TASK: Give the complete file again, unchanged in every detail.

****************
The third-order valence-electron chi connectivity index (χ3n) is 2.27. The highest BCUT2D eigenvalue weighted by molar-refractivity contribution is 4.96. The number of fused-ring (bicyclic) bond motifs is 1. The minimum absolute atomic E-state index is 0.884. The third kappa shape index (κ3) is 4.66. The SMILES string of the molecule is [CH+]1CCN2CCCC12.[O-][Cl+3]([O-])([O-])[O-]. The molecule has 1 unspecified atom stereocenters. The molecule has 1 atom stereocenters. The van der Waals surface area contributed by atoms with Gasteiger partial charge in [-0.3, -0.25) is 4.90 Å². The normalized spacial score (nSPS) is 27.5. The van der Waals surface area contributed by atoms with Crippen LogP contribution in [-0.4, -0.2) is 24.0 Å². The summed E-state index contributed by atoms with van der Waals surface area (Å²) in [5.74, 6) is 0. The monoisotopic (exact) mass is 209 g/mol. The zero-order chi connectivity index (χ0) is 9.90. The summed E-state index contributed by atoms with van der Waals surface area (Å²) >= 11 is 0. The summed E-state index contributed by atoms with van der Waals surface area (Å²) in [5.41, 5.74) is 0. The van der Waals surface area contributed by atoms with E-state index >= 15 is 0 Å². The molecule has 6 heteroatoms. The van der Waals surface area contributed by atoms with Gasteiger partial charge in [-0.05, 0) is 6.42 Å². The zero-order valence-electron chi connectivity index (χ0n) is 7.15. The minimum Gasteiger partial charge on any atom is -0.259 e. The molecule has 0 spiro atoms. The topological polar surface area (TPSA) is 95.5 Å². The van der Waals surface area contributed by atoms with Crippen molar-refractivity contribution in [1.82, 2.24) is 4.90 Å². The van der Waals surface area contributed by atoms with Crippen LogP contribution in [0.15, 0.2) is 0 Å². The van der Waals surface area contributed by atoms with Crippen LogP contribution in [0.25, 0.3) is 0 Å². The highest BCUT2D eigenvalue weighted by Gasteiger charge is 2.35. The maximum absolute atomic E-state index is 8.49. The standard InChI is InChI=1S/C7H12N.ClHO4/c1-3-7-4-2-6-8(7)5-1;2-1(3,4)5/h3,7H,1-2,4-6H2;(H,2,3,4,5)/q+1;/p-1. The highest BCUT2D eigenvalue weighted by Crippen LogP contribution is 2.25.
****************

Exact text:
The third-order valence-electron chi connectivity index (χ3n) is 2.27. The highest BCUT2D eigenvalue weighted by molar-refractivity contribution is 4.96. The number of fused-ring (bicyclic) bond motifs is 1. The minimum absolute atomic E-state index is 0.884. The third kappa shape index (κ3) is 4.66. The SMILES string of the molecule is [CH+]1CCN2CCCC12.[O-][Cl+3]([O-])([O-])[O-]. The molecule has 1 unspecified atom stereocenters. The molecule has 1 atom stereocenters. The van der Waals surface area contributed by atoms with Gasteiger partial charge in [-0.3, -0.25) is 4.90 Å². The normalized spacial score (nSPS) is 27.5. The van der Waals surface area contributed by atoms with Crippen LogP contribution in [-0.4, -0.2) is 24.0 Å². The summed E-state index contributed by atoms with van der Waals surface area (Å²) in [5.74, 6) is 0. The monoisotopic (exact) mass is 209 g/mol. The zero-order chi connectivity index (χ0) is 9.90. The summed E-state index contributed by atoms with van der Waals surface area (Å²) >= 11 is 0. The summed E-state index contributed by atoms with van der Waals surface area (Å²) in [5.41, 5.74) is 0. The van der Waals surface area contributed by atoms with E-state index >= 15 is 0 Å². The molecule has 6 heteroatoms. The van der Waals surface area contributed by atoms with Gasteiger partial charge in [-0.05, 0) is 6.42 Å². The zero-order valence-electron chi connectivity index (χ0n) is 7.15. The minimum Gasteiger partial charge on any atom is -0.259 e. The molecule has 0 spiro atoms. The topological polar surface area (TPSA) is 95.5 Å². The van der Waals surface area contributed by atoms with Crippen molar-refractivity contribution in [1.82, 2.24) is 4.90 Å². The van der Waals surface area contributed by atoms with Crippen LogP contribution in [0.15, 0.2) is 0 Å². The van der Waals surface area contributed by atoms with Crippen LogP contribution in [0.25, 0.3) is 0 Å². The highest BCUT2D eigenvalue weighted by Gasteiger charge is 2.35. The maximum absolute atomic E-state index is 8.49. The standard InChI is InChI=1S/C7H12N.ClHO4/c1-3-7-4-2-6-8(7)5-1;2-1(3,4)5/h3,7H,1-2,4-6H2;(H,2,3,4,5)/q+1;/p-1. The highest BCUT2D eigenvalue weighted by Crippen LogP contribution is 2.25.